Cybersecurity

Does teaching Computing make hacks like TalkTalk more or less likely? Tony Parkin visited Nesta
Hardly a day passes without another revelation of a digital security lapse, a website hacked, or personal data being exposed. The TalkTalk fiasco is dominating headlines not least because this is its third such incident, and so many could be affected – it has 4 million customers.

This was a cyber-security lapse on the part of a major digital provider, that really should know better. But what about the cybersecurity at all those essentially 'non-digital' enterprises hooking up to the web to take our details? Companies that have far less internet experience?

Sophie Deen


Startup plans to broaden kids’ horizons with ‘Detective Dot’ story app

Computer science and coding are being woven into imaginative children’s stories to help broaden their world views as well as ‘edutain’.

Bright Little Labs’ recent survey of 1,000-plus people demonstrated a clear need – it found that many Brits have very odd ideas about the world around them.

From Digital Dickens to Hull rebuilt in 'Minecraft', the Being Human festival has lots to offer schools  

Pete OrfordDickens expert Dr Pete Orford at the amazing Hunterian MuseumCharles Dickens made certain The Mystery of Edwin Drood would be eternally enigmatic by dying halfway through writing it. He couldn't have known it then but he had provided the opportunity for an internet classic – crowd-sourced endings (in fact the process started with the likes of George Bernard Shaw and The Trial of John Jasper – verdict manslaughter –  way before the internet came along).

Defining Digital Dickens, led by the University of Buckingham, is a flagship event, one of more than 300 at Being Human 2015, the UK-wide celebration of the humanities by some 60 higher education institutions and cultural organisations. It's led by the School of Advanced Study (SAS), University of London, in partnership with the Arts & Humanities Research Council, the British Academy and the Wellcome Trust.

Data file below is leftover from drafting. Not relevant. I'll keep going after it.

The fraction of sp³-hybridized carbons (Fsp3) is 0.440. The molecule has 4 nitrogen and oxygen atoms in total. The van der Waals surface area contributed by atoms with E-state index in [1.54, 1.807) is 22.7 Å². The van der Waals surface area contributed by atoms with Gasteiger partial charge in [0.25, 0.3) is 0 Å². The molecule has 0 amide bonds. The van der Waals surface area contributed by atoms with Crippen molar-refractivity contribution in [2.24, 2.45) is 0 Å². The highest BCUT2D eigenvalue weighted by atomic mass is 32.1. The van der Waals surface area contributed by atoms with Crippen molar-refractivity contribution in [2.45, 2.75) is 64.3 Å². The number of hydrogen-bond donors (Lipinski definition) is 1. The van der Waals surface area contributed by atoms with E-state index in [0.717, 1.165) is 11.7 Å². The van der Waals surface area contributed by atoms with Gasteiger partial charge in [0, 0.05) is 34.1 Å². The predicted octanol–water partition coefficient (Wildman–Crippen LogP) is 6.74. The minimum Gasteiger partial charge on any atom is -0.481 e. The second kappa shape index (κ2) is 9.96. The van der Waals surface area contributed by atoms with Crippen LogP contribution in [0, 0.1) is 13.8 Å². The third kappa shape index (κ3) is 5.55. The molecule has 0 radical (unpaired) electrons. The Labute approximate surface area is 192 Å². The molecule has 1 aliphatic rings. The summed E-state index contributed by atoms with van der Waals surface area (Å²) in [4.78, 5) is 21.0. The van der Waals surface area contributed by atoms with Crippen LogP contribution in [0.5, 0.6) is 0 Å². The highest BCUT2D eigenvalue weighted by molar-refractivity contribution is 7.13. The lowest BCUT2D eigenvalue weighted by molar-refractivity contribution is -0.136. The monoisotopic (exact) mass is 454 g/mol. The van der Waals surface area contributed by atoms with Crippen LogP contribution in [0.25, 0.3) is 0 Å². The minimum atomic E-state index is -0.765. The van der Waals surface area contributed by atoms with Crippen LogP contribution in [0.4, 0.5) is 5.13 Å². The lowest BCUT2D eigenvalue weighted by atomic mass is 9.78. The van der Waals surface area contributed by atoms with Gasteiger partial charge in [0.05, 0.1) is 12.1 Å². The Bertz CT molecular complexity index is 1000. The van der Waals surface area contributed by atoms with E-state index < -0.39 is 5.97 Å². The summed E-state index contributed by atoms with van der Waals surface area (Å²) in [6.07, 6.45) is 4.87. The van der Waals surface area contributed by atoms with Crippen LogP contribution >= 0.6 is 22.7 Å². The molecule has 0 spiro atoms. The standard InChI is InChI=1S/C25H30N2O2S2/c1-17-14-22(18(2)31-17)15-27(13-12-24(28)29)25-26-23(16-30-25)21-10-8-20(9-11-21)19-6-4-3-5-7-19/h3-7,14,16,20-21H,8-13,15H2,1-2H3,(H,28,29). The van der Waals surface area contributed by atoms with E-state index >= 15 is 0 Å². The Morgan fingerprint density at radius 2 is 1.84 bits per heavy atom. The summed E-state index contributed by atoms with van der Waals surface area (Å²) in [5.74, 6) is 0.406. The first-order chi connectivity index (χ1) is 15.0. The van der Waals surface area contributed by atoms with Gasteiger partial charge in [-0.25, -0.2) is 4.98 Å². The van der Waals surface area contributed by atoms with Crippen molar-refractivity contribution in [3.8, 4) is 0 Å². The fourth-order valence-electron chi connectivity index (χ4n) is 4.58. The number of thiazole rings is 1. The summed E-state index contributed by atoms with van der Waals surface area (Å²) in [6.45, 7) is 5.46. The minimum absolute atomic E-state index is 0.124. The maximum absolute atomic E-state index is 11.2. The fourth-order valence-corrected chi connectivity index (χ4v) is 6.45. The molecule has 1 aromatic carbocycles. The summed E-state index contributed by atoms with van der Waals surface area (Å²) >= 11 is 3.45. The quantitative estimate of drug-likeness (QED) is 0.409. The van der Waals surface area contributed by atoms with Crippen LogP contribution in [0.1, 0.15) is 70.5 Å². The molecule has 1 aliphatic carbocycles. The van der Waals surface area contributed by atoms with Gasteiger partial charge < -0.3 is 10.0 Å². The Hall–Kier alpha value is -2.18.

Nick Gibb

Worries about qualification routes for computing students are intensified by Gibb's IT rejection
Schools minister Nick Gibb MP has removed any remaining non-computer science GCSE and A-level qualifications from the computing subject area for schools in England. The only alternatives now are vocational certificates.

Concern about the overemphasis on computer science in a much broader subject has been present since the subject was created under the auspices of the BCS (British Computer Society) which was also involved in Nick Gibb’s IT decision (UPDATE below)

A century apart? The chasm between 'Flipped Learning' research and Nick Gibb's textbook campaign  

The review of research, Literature Review on Textbook Use and Links to Educational Standards (AlphaPlus), commissioned by the Publishers Association (PA) and the British Educational Suppliers Association (Besa) was pretty unequivocal: following its search for evidence linking high-quality textbooks with improved outcomes for students -- weak at best. Most effective were the interventions that change practice.

But that didn't satisfy education minister and textbook crusader Nick Gibb MP, the keynote speaker at their joint annual event, "Raising the Quality Bar".